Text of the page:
The Australian Tax Office (ATO) has issued two Practical Compliance Guidelines relating to the taxation of deceased estates and the disposal of the deceased’s main residence by a beneficiary of the estate.
Practical Compliance Guideline PCG 2018/4 discusses the liability that the legal personal representative (LPR) of a deceased person has in relation to the deceased’s outstanding tax liabilities, including:
- amounts owing to the ATO by the deceased at the time of their death, including liabilities from income tax returns that had been lodged prior to death but no notice of assessment had been issued at the time of death
- liabilities arising from outstanding income tax returns that had not been lodged by the deceased, including for the period up to the date of death
- when the ATO has decided to review the affairs of the deceased estate, any liabilities that arise from that review
The LPR is able to pay any outstanding tax liabilities out of the deceased’s assets. However, they may be personally liable where they have distributed the deceased’s assets and are on notice of a claim by the ATO.
Practical Compliance Guideline PCG 2018/D6 outlines the factors the ATO considers when deciding whether to extend the two year period in which a beneficiary is able to dispose of the deceased’s main residence without incurring capital gains tax. The draft Guideline also outlines a safe harbour compliance approach that allows a beneficiary to self-assess whether they are eligible for an extension to the two-year period. If a beneficiary satisfies all the conditions outlined in the draft Guideline, the ATO will allow the beneficiary up to 12 additional months to sell the property. The safe harbour conditions include:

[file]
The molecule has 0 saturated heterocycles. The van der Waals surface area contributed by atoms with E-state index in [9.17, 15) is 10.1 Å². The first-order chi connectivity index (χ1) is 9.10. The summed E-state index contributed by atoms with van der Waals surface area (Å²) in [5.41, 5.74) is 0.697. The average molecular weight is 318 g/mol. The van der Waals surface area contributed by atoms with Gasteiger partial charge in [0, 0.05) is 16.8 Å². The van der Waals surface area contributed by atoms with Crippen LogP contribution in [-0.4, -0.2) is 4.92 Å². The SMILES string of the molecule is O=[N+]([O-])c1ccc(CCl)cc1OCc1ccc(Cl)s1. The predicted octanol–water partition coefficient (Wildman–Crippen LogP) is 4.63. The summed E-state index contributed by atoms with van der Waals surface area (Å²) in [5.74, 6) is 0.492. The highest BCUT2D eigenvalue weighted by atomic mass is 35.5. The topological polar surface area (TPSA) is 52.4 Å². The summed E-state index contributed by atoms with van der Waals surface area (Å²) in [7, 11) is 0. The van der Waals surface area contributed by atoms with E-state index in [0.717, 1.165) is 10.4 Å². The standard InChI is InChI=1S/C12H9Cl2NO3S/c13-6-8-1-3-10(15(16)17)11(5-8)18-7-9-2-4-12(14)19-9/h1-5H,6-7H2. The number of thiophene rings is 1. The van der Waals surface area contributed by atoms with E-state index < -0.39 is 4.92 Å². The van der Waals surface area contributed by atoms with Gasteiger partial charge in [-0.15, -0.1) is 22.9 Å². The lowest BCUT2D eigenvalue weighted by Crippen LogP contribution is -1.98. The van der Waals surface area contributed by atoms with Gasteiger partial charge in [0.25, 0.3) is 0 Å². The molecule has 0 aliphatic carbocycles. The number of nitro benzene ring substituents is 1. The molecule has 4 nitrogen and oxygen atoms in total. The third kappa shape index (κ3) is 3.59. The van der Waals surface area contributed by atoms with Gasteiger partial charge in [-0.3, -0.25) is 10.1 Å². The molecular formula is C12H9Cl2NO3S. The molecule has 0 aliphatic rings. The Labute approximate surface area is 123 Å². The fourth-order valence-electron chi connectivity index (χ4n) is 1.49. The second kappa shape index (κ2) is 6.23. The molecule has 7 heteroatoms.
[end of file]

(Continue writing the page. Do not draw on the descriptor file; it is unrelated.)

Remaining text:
- the beneficiary has spent more than 12 months of the first two years of ownership addressing one or more of the following:
- challenges to their ownership or the deceased’s will
- a life or equitable interest has delayed the disposal of the property
- the administration of the estate was delayed due to the complexity of the estate, or
- settlement of the property is delayed or falls through for reasons outside the beneficiary’s control
- the dwelling was listed for sale as soon as possible after the above circumstances were resolved
- the sale of the dwelling was completed within six months of being listed for sale
- the additional period of time needed to dispose of the property must be no longer than 12 months after the initial two years
Comments on PCG 2018/D6 are due by 21 September 2018.
Australian Taxation Office: Practical Compliance Guideline PCG 2018/4 Income tax - liability of a legal personal representative of a deceased person, 22 August 2018
Australian Taxation Office: Practical Compliance Guideline PCG 2018/D6 The Commissioner’s discretion to extend the two year period to dispose of dwellings acquired from a deceased estate, 22 August 2018